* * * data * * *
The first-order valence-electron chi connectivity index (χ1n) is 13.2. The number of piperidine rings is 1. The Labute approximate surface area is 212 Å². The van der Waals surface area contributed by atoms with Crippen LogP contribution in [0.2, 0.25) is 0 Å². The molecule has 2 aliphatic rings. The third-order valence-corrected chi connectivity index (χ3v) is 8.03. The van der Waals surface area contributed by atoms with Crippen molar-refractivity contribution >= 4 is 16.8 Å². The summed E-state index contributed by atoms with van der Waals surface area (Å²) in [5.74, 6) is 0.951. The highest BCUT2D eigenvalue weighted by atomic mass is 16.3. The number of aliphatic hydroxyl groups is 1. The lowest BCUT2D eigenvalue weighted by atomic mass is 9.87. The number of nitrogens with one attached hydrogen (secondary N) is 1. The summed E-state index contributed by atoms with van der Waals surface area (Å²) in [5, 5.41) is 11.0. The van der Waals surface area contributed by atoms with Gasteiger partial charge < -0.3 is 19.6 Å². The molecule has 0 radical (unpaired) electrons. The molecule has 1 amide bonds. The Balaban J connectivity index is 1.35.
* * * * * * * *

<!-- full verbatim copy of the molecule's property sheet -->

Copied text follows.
The first-order valence-electron chi connectivity index (χ1n) is 13.2. The number of piperidine rings is 1. The Labute approximate surface area is 212 Å². The van der Waals surface area contributed by atoms with Crippen LogP contribution in [0.2, 0.25) is 0 Å². The molecule has 2 aliphatic rings. The third-order valence-corrected chi connectivity index (χ3v) is 8.03. The van der Waals surface area contributed by atoms with Crippen molar-refractivity contribution >= 4 is 16.8 Å². The summed E-state index contributed by atoms with van der Waals surface area (Å²) in [5.74, 6) is 0.951. The highest BCUT2D eigenvalue weighted by atomic mass is 16.3. The number of aliphatic hydroxyl groups is 1. The lowest BCUT2D eigenvalue weighted by atomic mass is 9.87. The number of nitrogens with one attached hydrogen (secondary N) is 1. The summed E-state index contributed by atoms with van der Waals surface area (Å²) in [5, 5.41) is 11.0. The van der Waals surface area contributed by atoms with Gasteiger partial charge < -0.3 is 19.6 Å². The molecule has 0 radical (unpaired) electrons. The molecule has 1 amide bonds. The Balaban J connectivity index is 1.35.